CIA Director William Burns delivered a warning message to lawmakers in Washington ahead of the mooted vote on a new aid bill, saying Ukraine could lose war by end of 2024 without more aid.

“This is really a question of whether or not our adversaries understand our reliability and determination, and whether our allies and partners understand that as well,” he said.

Facing facts There has been a mass of diplomatic activity to try and shore up support for Ukraine but most of it is going nowhere. And a Trump presidency is looming large on the not too distant horizon, who said we would “end the war in a day” by the simple ruse of pulling all US support for Ukraine, and possibly Nato too.

Nato Secretary General Jens Stoltenberg suggested in April that Nato members should get a permenant $100bn Ukraine support fund together to lock in support. But that idea went down like a lead balloon.

An EU initiative championed by EU foreign policy chief Josep Borrell to deliver one million shells to Ukraine by March also failed when less than 200,000 arrived.

That was followed by a Czech initiative to acquire one million shells from outside the EU, but that to has not resulted in any deliveries of new munitions.

Zelenskiy openly admitted that without US support things look grim.

Quote The EU has been left to scrap together what it can but Zelenskiy said recently that the shell exchange ratio has gone from 1-5 last year to 1-10 this month.

The lack of materiel should come as no surprise to anyone. bne IntelliNews has been reporting Ukraine’s problem of running out of ammunition since January last year and the EU’s failure to invest into the military procurement contracts needed for European defence companies to gear up to produce more ammunition means that EU could not supply Ukraine on its own even if it wanted to. Europe’s own stockpiles are running dangerously low as support remains half hearted.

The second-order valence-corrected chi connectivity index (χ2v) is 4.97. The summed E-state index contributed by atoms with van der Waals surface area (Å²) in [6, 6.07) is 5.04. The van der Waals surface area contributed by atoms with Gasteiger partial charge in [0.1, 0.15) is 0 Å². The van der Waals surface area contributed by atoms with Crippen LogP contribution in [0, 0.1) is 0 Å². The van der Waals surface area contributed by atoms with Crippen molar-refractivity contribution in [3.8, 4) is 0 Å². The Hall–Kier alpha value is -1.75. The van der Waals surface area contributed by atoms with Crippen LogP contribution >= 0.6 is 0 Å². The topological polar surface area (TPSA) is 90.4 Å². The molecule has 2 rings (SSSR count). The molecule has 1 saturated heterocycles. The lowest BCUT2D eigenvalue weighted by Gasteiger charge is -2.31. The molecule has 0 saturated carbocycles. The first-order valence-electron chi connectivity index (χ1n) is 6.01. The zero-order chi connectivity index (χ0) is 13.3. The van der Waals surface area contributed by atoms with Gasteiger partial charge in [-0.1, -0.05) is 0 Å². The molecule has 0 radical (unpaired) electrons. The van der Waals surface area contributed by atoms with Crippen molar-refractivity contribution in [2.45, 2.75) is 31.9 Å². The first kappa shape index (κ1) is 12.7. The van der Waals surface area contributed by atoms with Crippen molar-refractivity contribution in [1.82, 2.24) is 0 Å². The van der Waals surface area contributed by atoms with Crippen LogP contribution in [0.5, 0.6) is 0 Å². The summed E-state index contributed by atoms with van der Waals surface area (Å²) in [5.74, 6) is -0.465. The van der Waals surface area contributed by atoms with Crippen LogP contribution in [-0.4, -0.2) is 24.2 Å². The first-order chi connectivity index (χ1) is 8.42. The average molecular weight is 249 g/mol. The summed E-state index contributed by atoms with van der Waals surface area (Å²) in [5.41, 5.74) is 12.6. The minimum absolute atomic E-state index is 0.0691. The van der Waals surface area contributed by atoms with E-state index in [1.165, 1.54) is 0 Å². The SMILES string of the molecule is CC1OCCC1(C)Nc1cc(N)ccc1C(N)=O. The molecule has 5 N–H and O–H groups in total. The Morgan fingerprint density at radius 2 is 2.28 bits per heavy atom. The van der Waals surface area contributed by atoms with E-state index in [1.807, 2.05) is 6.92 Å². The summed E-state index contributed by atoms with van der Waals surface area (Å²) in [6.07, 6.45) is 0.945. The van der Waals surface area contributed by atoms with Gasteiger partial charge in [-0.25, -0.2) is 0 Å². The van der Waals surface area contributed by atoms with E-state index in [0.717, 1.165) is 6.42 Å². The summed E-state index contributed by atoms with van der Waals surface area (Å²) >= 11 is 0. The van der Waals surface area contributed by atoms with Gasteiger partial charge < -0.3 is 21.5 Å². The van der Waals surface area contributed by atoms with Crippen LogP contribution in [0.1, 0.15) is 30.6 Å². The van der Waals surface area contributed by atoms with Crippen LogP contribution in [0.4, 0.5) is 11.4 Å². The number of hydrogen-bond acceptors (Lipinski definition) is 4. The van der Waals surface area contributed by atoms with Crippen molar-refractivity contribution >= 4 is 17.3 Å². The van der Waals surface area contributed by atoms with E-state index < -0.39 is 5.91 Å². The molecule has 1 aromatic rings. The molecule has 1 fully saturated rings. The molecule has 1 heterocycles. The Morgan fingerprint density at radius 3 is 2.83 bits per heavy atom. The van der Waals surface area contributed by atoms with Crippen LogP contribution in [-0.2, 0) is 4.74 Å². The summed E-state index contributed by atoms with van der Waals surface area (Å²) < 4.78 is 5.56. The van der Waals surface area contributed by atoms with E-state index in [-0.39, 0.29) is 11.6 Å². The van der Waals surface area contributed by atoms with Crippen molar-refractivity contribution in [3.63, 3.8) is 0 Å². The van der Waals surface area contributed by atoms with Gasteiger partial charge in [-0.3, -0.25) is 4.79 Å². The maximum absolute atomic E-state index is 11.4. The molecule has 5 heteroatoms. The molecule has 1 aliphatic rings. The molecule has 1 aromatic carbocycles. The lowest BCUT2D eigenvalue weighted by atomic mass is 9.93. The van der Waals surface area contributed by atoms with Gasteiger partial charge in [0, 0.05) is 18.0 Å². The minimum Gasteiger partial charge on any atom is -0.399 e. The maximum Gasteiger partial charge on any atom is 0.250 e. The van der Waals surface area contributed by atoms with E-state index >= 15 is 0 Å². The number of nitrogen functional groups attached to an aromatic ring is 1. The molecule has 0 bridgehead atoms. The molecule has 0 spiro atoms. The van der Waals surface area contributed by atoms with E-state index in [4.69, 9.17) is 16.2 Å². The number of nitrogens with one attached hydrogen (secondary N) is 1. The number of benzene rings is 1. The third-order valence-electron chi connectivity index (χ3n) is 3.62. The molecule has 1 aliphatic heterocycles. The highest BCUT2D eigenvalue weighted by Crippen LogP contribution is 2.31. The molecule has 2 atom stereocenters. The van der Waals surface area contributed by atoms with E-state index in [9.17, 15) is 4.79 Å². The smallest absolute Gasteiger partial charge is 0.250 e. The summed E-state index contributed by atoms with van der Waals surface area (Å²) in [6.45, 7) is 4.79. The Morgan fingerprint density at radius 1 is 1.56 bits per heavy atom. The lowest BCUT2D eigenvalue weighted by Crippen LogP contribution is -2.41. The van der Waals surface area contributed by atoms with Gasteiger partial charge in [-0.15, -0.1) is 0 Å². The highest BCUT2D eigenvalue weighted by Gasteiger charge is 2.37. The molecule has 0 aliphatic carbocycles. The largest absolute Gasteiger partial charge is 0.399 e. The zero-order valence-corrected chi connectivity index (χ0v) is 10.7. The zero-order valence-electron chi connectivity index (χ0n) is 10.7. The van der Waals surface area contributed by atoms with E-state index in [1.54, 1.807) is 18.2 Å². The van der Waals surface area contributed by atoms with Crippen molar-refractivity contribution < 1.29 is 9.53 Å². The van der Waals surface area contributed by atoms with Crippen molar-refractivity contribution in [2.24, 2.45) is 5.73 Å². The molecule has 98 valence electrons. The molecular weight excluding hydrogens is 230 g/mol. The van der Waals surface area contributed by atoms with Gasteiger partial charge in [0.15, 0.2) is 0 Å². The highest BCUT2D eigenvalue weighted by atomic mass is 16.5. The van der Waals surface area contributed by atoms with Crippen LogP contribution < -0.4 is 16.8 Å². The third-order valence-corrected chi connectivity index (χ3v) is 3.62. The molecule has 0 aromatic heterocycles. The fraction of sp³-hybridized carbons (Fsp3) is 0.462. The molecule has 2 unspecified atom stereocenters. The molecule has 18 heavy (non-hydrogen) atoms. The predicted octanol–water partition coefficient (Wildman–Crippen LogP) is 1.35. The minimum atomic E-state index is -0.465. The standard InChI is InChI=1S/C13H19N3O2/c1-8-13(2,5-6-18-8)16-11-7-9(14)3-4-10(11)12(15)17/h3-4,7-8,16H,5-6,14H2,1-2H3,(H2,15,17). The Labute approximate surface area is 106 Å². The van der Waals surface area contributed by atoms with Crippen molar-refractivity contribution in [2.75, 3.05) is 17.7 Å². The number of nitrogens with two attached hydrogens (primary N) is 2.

Europe remains terrified of provoking Russia into a wider European war. German Chancellor Olaf Scholz has repeatedly refused to send its powerful Taurus cruise missiles that could be a game changer, and not only will Berlin never supply these missiles that can strike deep into Russia, their maker, MBDA Deutschland GmbH and Saab Bofors Dynamics, has just announced it will discontinue production because of “the lack of government orders.” And the Western allies are becoming increasingly divided over what to do next. A G7 meeting on April 18 in the Italian resort of Apulia failed to agree on a mechanism for transferring the Russian Federation’s frozen assets to Ukraine. The US has been aggressively pushing the EU to seize the $260bn of frozen Russian reserves, whereas Europe is relentlessly refusing to even contemplate the idea.

At the same time, Western sanctions strategies are diverging. Previously closely coordinated, as the sanctions effort has run it course that coordination is breaking down. There is little that is new in the EU’s fourteenth sanctions package that is being debated now. However, since December the US Office of Foreign Assets Control (OFAC) has been introducing smart sanctions that appear to be having more affect, but the EU is not participating in these efforts, such as the US sanctions targeting Russia’s LNG production.